100+ Telecom Council members, telcos, vendors, and startups meet to learn to tame NFV and orchestrate the virtualized future of telecom networks.

  • Date:8/31/2016 08:30 AM
  • Location Hewlett Packard Enterprise, Palo Alto CA (Map)

Agenda, Attendee List, & Presentation files available to Telecom Council members in the library.


Agenda, Attendee List and Presentations are available to members in the PRESENTATION LIBRARY 

Silicon Valley, California, Aug 31, 2016/Meeting Recap/  MANO is the challenge of managing and orchestrating the various virtualized network functions (VNFs) that will someday populate the carrier’s telecom network. The problem is that, a single virtual machine (VM) replacing a dedicated machine is easy to understand and manage, but as more and more physical machines are replaced with VNFs, and these are scattered in datacenters near and far from the service location, the complexity rapidly increases, and elaborate automated systems are required to oversee the ongoing process.

Our meeting kicked off with an insightful presentation from Michael Howard, Senior Researcher and Advisor of Carrier Networks at IHS. Michael gave us a clear understanding of the lay of the land, the Open technologies at play, as well as the standards bodies that are relevant. Michael’s slides were so useful that they were referenced throughout the entire meeting by the subsequent speakers. Prakash Ramchandran, of Futrewei Technologies at Huawei, followed on with some specific approaches that vendors and telcos are using to achieve the vision of NFV.

Our panel featured Les Stuart of HPE, Wayne Cheung of Juniper, and Christos Kolias of Orange who addressed whether NFV was on track to achieve its goals of improving service agility, while still also eliminating vendor lock-in typical of telco network hardware and software. The panel discussed how telcos have shifted towards embracing Open technologies as well as standardized ones. And that the key wasn’t to just adhere to a standard, but rather to provide interoperability. Open technologies can serve that role as well as standards, and both have merit. Open having faster time-to-market, and standards having tigher lock-down. Mark Cummings of Orchestral Networks mentioned that taming the chaos is a fool’s errand, but rather managing the chaos should be the goal, because the chaos will always exist.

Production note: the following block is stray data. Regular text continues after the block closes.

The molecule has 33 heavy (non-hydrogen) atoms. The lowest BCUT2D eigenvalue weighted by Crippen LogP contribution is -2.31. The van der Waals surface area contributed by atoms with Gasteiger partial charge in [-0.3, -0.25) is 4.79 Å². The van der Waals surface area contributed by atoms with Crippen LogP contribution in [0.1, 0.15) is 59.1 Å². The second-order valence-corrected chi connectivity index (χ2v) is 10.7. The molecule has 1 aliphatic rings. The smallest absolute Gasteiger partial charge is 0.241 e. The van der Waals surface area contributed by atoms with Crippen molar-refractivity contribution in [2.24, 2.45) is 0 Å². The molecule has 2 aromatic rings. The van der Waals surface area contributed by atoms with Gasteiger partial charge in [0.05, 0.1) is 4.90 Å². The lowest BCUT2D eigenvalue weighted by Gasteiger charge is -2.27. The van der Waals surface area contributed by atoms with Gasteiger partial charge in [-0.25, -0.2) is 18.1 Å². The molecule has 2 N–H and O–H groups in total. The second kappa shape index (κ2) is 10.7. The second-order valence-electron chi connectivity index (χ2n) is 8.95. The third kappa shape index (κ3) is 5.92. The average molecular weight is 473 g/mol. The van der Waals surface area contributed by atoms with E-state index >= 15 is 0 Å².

Other take aways:

– Network Operators may want one “top Orchestrator” that is able to manage NFV, but also manage other sub-orchestrators.

– The disruption offered by virtualization opens up many opportunities for startups, and many of the big companies at the meeting had already bought smaller startups, offering exits to shareholders.

Thanks to HPE for hosting the meeting, and for any member who would like to see the slides, they are available in the Member Library.

Agenda, Attendee List and Presentations are available to members in the PRESENTATION LIBRARY